LEMONT FURNACE, Pa. — Aris Karagiorgakis, associate teaching professor of psychology at Penn State Fayette, The Eberly Campus, and Hakan Can, professor of criminal justice at Penn State Schuylkill, led students on a journey through London, England, as part of the course CRIMJ 499: Serial Killers and European Criminal Justice. The seven-week, 3-credit course concluded at the end of the fall semester and offered students an immersive experience into the heart of English criminal justice history and modern practices.
The program, open to all Penn State students, explored key British sites to gain insight into the evolution of the English criminal justice system. Students participated in an extensive walking tour, taking in the sights of Westminster Abbey, St. Paul’s Cathedral, Parliament Street, Millennium Bridge and Tower Bridge.
In addition to these historical explorations, the students engaged directly with the contemporary criminal justice system. They received a lecture on current research aimed at reducing discriminatory practices in "stop and search" from Inspector David Porter at New Scotland Yard, accompanied by a tour from Metropolitan Police Detective Sgt. Ozan Bagatirlar and Detective Helena S.
At Islington Police Station, the students were lectured on gun violence and approaches to crime prevention, punishment and justice by Special Constable George Nahlis and Roula Nahlis from Sir George Monoux College. These experiences were coordinated by Detective Sgt. Alex Williams from Metropolitan Police, a London International Police Association Officer, specifically considering the Penn State students' diverse backgrounds and perspectives.
The itinerary also included a visit to the Tower of London, the Clink Prison Museum, and a uniquely engaging London Dungeon Experience. The students delved into the darker chapters of London's history with a Jack the Ripper walking tour and gained firsthand insight into contemporary legal proceedings by attending a trial at the Old Bailey.
At the Central Criminal Courts, the students had a particularly impactful experience. Thanks to Communications Manager Jay Patel, they sat through a murder and an arson trial, took a tour of the Old Bailey Courthouse, and even had one-on-one time for a Q&A session with Senior Circuit Judge Judy Khan. Khan fielded questions and inspired a unique discussion about death penalty attitudes across cultures, offering the students a deep dive into the complexities of judicial perspectives and cultural differences in law.
Throughout their journey, the students explored how legal and cultural contexts in the United Kingdom shape human behavior. Through hands-on experiences and engaging dialogue, they examined the psychological underpinnings of law and culture and how these elements influence thoughts, feelings and daily actions.
Reflecting on the experience
“Visiting historical sites provided a vivid understanding of how much has changed throughout history, like seeing where the last public execution took place, to the modern legal practices at places like the Old Bailey. It's one thing to read about history, but it's another to stand where it all happened,” said Roger Myers, a fourth-year electro-mechanical engineering technologies student from Fairchance, Pennsylvania.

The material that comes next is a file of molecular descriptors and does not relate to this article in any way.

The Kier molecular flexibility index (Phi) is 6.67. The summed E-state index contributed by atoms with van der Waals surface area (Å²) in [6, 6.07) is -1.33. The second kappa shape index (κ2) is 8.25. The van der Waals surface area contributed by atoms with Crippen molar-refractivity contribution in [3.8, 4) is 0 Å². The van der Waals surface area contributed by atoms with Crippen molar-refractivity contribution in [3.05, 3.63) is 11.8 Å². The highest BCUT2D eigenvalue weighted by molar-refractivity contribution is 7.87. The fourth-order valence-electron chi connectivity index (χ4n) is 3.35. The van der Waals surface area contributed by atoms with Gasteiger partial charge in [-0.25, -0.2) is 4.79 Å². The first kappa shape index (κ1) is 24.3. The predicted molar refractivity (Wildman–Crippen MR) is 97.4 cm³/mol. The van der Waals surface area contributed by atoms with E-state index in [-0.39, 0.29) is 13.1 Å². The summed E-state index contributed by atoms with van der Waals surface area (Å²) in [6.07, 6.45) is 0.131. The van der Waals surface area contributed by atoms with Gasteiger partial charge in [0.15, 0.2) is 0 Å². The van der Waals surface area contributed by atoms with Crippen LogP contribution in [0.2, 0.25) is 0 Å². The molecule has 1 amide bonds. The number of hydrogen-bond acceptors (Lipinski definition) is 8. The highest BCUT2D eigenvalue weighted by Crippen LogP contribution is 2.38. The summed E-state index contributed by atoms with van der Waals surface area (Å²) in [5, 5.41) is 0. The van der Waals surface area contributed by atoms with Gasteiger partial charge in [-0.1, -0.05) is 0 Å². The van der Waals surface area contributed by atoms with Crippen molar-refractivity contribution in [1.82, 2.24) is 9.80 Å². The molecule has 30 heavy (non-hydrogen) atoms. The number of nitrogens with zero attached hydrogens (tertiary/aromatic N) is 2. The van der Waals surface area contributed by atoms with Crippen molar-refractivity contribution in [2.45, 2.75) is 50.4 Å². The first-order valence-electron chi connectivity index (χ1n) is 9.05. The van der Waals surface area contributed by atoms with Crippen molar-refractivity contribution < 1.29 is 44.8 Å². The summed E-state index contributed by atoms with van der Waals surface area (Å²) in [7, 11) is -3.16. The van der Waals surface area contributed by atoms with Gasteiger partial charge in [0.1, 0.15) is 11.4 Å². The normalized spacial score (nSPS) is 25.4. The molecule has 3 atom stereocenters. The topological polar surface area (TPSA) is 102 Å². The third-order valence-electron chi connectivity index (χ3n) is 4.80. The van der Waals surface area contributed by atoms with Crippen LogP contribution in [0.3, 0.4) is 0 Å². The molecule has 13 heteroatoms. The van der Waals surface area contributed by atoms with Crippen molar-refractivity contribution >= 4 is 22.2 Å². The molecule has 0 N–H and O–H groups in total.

“Even though it's not directly related to my major, the trip was very educational. It helped me understand not only the U.K.'s legal system but also our own in the U.S. Comparing various international systems to ours provided a deeper understanding of our practices and laws,” Myers added.
“Walking through spaces like medieval prisons and courthouses allowed me to connect with the conditions and processes prevalent during those times. Studying the architecture and design of historical courthouses and prisons revealed shifts in attitudes toward justice and punishment,” said Bailey Dunn, a fourth-year criminal justice and psychology student from New Cumberland, Pennsylvania. “As I wandered through the medieval corridors and stood in the shadow of the imposing White Tower, I couldn't help but feel the weight of centuries of legal history. The Tower, with its storied past as a fortress, royal palace and prison, became a symbol of the evolution of the English legal system.”
“You hear a lot of stories about serial killers and the psychology behind their motives. But whenever you have absolutely no idea who does the killing, it becomes a lot more complex. One thing that I really appreciated during our Jack the Ripper walking tour was how our guide humanized the victims. They were sex workers, and there's a tendency to victim-blame sex workers when they are assaulted or murdered. The guide was wonderful, talking about these women's lives, and why they ended up where they did, how they ended up doing sex work. There was no stigmatization at all,” said Kenadi Erdely, a fourth-year business accounting major from Perryopolis, Pennsylvania.
"If people have the opportunity, and they are able to participate in a study abroad program, they should absolutely do it. I know there are often financial, personal, or work-related barriers, but if there's any chance that you can overcome those, go somewhere and experience people and cultures different than what you’re used to,” Erdely added.
“From my perspective, the way the prosecutors were cross-examining each other felt more respectful in the United Kingdom than the United States. Everything was so respectful in the courtroom,” said Nicholas Cutler, a third-year student pursuing a major in psychology and minor in crime, law and psychology from Boise, Idaho.
“It was such an overwhelming, exciting experience seeing the trial firsthand. I’ve never been a jury member in the United States before, so maybe that’s why it was so intense for me,” Cutler added.